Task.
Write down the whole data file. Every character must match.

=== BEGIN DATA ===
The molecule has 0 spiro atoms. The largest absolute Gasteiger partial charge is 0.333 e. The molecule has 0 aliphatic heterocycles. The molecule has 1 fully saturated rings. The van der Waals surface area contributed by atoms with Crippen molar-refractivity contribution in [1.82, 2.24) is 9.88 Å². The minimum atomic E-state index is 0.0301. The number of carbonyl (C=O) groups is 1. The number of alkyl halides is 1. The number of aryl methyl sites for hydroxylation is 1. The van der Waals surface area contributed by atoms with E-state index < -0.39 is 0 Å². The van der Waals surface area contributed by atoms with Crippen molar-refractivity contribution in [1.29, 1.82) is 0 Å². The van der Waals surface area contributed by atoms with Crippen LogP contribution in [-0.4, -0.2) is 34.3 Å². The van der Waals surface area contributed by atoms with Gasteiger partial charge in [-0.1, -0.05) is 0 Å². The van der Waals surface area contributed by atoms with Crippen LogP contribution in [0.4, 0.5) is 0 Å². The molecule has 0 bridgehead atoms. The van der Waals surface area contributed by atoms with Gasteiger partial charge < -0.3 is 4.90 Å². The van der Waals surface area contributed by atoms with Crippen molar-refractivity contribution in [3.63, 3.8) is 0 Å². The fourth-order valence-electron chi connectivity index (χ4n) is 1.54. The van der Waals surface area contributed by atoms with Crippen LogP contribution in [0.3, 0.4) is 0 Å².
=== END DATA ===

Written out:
The molecule has 0 spiro atoms. The largest absolute Gasteiger partial charge is 0.333 e. The molecule has 0 aliphatic heterocycles. The molecule has 1 fully saturated rings. The van der Waals surface area contributed by atoms with Crippen molar-refractivity contribution in [1.82, 2.24) is 9.88 Å². The minimum atomic E-state index is 0.0301. The number of carbonyl (C=O) groups is 1. The number of alkyl halides is 1. The number of aryl methyl sites for hydroxylation is 1. The van der Waals surface area contributed by atoms with E-state index < -0.39 is 0 Å². The van der Waals surface area contributed by atoms with Crippen molar-refractivity contribution in [1.29, 1.82) is 0 Å². The van der Waals surface area contributed by atoms with Crippen LogP contribution in [-0.4, -0.2) is 34.3 Å². The van der Waals surface area contributed by atoms with Gasteiger partial charge in [-0.1, -0.05) is 0 Å². The van der Waals surface area contributed by atoms with Crippen LogP contribution in [0.4, 0.5) is 0 Å². The molecule has 0 bridgehead atoms. The van der Waals surface area contributed by atoms with Gasteiger partial charge < -0.3 is 4.90 Å². The van der Waals surface area contributed by atoms with Crippen molar-refractivity contribution in [3.63, 3.8) is 0 Å². The fourth-order valence-electron chi connectivity index (χ4n) is 1.54. The van der Waals surface area contributed by atoms with Crippen LogP contribution in [0.3, 0.4) is 0 Å².